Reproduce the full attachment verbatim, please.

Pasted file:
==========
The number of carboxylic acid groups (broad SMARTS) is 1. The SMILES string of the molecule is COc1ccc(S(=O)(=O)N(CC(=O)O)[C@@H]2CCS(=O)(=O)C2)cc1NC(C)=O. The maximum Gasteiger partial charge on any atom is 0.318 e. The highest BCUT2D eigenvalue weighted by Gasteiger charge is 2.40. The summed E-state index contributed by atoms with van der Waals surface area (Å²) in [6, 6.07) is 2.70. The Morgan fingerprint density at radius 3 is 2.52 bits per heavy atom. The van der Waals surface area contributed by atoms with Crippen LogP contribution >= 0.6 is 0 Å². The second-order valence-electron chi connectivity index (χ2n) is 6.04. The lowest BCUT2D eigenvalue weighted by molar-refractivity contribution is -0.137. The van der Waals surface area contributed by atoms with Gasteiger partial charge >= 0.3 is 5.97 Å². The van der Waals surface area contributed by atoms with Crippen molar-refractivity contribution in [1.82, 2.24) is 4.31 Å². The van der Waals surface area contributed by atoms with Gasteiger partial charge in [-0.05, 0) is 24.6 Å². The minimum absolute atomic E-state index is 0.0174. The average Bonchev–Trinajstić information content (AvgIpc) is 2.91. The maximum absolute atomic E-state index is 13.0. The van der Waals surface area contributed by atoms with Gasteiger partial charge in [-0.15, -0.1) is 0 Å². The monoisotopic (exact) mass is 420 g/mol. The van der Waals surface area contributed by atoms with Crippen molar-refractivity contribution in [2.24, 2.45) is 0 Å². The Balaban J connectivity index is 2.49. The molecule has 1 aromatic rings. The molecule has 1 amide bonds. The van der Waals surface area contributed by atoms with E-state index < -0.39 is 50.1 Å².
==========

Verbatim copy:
The number of carboxylic acid groups (broad SMARTS) is 1. The SMILES string of the molecule is COc1ccc(S(=O)(=O)N(CC(=O)O)[C@@H]2CCS(=O)(=O)C2)cc1NC(C)=O. The maximum Gasteiger partial charge on any atom is 0.318 e. The highest BCUT2D eigenvalue weighted by Gasteiger charge is 2.40. The summed E-state index contributed by atoms with van der Waals surface area (Å²) in [6, 6.07) is 2.70. The Morgan fingerprint density at radius 3 is 2.52 bits per heavy atom. The van der Waals surface area contributed by atoms with Crippen LogP contribution >= 0.6 is 0 Å². The second-order valence-electron chi connectivity index (χ2n) is 6.04. The lowest BCUT2D eigenvalue weighted by molar-refractivity contribution is -0.137. The van der Waals surface area contributed by atoms with Gasteiger partial charge >= 0.3 is 5.97 Å². The van der Waals surface area contributed by atoms with Crippen molar-refractivity contribution in [1.82, 2.24) is 4.31 Å². The van der Waals surface area contributed by atoms with Gasteiger partial charge in [-0.05, 0) is 24.6 Å². The minimum absolute atomic E-state index is 0.0174. The average Bonchev–Trinajstić information content (AvgIpc) is 2.91. The maximum absolute atomic E-state index is 13.0. The van der Waals surface area contributed by atoms with Gasteiger partial charge in [-0.15, -0.1) is 0 Å². The monoisotopic (exact) mass is 420 g/mol. The van der Waals surface area contributed by atoms with Crippen molar-refractivity contribution in [2.24, 2.45) is 0 Å². The Balaban J connectivity index is 2.49. The molecule has 1 aromatic rings. The molecule has 1 amide bonds. The van der Waals surface area contributed by atoms with E-state index < -0.39 is 50.1 Å².